Is Sledgehammer Smurf too violent?

I was surprised this week to learn that Sledgehammer was never released in the US. It is thought that Peyo felt that Sledgehammer was too violent for American children. Sledgehammer can be found in a walking stance with a large sledgehammer behind his back. In the early comics it was not unusual to see Brainy being clobbered over the head with a mallet or sledgehammer to shut him up. 

I have a question for anyone who grew up reading the comics, did they ever consider hitting someone over the head with a sledgehammer to shut them up? I would like to think that people saw this as a humorous thing not a something to be taken to serious.  

Things to look out for in Sledgehammer

The Sledgehammer figurine (#20096) was first made by Bully around 1977/78. In the beginning the sledgehammer was painted a light brown colour. This version is considered very common and is easy to find. 

Around 1984 Schleich was able to start adding their own markings to the smurf and started painting the sledgehammer a darker brown. If you look close enough on some of these you will see that the Bully marking has been blocked out and the Schleich marking has been added. 

There is also a version of Sledgehammer that was made in Sri Lanka. As there were only 24 smurfs made out of Sri Lanka, these ones are always worth collecting. Not like the other Sledgehammers the markings are not found under the feet but on different parts of the figurine. 

In 1995/96 Irwin Toys released Sledgehammer with China markings. So this was possibly the first time Sledgehammer was released in the US. It is found with lovely matte paint colours. 

Fake or Genuine

Every now and then you may come across a yellow Sledgehammer. More than likely this will be a repainted fake and is not genuine. Schleich has confirmed that a small number of test versions were made. The yellow hammer part on the authentic variation is yellow PVC and therefore was never painted. How can anyone actually see this would be extremely difficult, in my opinion.  So if you see a yellow Sledgehammer, don’t pay a lot of money for these as they are repaints!

Keep on Smurfin

Kath B

Log Car Super Smurf

Collecting Super Smurfs can be tricky at the best of times. Just because it was sold with a box doesn’t always mean you get the complete or the corresponding Super Smurf. Then, there is always the little differences to be found. Log Car, first released in 1983 is one of the best examples of this.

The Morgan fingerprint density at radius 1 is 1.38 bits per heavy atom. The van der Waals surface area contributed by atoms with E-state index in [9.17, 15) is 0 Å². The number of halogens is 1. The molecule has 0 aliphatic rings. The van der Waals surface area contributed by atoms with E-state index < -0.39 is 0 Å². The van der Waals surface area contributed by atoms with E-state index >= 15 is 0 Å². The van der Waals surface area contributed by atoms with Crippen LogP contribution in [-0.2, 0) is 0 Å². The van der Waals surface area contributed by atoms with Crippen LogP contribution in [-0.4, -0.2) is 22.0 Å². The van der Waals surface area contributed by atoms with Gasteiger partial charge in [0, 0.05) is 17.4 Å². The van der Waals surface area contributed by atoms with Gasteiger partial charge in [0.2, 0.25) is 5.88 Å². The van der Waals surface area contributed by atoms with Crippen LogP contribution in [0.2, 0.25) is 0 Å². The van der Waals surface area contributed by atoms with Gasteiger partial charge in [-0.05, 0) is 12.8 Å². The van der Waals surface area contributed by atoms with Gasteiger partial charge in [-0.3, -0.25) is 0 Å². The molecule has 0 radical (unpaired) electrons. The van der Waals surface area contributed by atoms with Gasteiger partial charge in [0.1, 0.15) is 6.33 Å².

In basic terms a Super Smurf is a smurf with detachable accessories and its own cardboard box. Over the years, depending on the manufacturer or distributor, a number of boxes were also produced. In most cases, there were also minor changes made to the accessory. 

Log Car (#40232) was first made in 1983 and sold until 1999 by Schleich. It was also made by Wallace Berrie in Hong Kong and was sold in 1983 and 1984. Later in 1996 Irwin Toys released a version made out of China. This was sold for the first time on a blister card not with a cardboard box! The last version of Log Car was given away with the French magazine Je Collectionne les Schtroumpfs in 2005. 

As you see Log Car has been a long journey having been made by different manufacturers and sold by different distributors. Very little changes were made to the smurf used for Log Car over the years. This same smurf was also used by Tricycle (#40203) and Yellow Car (#20910).  The Smurf is wearing his customary white trousers and hat. On his white hat sits his racing goggles. 

Schleich version

Both the smurf and car can be found with markings – W.Germany Schleich S © 1982 Peyo. The Log Car has different wheels than the other versions.

It also has a dark brown crank with ring connection, completely dark yellow Candles (unpainted), dark brown wheels with small hole connection (without Axles) and unpainted seat.